With the second leg at Dens a week later a seeming formality, just eighty-nine Anderlecht supporters made the journey across to Scotland. For Dundee fans, European Cup fever swept through the city. Tickets were at a premium as 40,000 supporters snapped up briefs for a crowd that exceeded even that which had watched Cologne and Sporting Lisbon in the previous rounds and is the fifth highest crowd ever at Dens.
For the second leg on Wednesday 13th March 1963, Anderlecht had nothing to lose and dictated play from the off. They drew first blood after half an hour through Anderlecht’s top goalscorer Jacques Stockman and went in at the interval with that one goal lead.
Two Dundee goals in the closing minutes from Cousin and Smith ensured an outcome that had never seriously been tested and allowed the Dark Blues the satisfaction of winning both legs. Cousin had equalised on seventy-eight minutes before Gordon Smith got the winner four minutes later which was described by The Courier as “a gem that will be recalled for many a day.”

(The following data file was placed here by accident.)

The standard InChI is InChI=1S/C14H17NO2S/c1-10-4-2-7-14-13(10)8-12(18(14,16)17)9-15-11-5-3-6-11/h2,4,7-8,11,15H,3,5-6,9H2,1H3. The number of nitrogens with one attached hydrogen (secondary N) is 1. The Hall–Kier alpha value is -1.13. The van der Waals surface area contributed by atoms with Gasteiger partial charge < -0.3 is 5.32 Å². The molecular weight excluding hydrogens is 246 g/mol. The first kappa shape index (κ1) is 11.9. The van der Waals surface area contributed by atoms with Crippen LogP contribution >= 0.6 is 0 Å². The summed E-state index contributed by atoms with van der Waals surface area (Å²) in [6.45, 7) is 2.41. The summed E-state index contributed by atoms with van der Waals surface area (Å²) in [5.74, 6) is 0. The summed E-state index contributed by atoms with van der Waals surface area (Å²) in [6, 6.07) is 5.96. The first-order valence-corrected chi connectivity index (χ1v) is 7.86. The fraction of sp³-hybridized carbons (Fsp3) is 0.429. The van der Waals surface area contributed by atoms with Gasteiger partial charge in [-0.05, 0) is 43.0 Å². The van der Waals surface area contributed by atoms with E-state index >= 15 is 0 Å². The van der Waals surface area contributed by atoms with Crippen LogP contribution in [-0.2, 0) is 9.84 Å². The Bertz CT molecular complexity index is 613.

A 6-2 aggregate win meant that Dundee were through to the semi-final of the European Cup at their first attempt and the victory over Anderlecht in Brussels was a highlight of that fabulous run. With the final at Wembley that season, Dundee were now dreaming of glory and now standing in their way were the Rossoneri of Milan
In the run up to the semi-final Dundee’s league form was erratic. With the severe winter wiping out most of January and February, Dundee were now playing at least two games a week to catch up and the backlog was beginning to take its toll on the older players.
Two days before Dundee were due to fly out to Milan, Bobby Cox tore a cartilage against Motherwell at Fir Park and it ruled him out of one of the biggest games in Dundee’s history.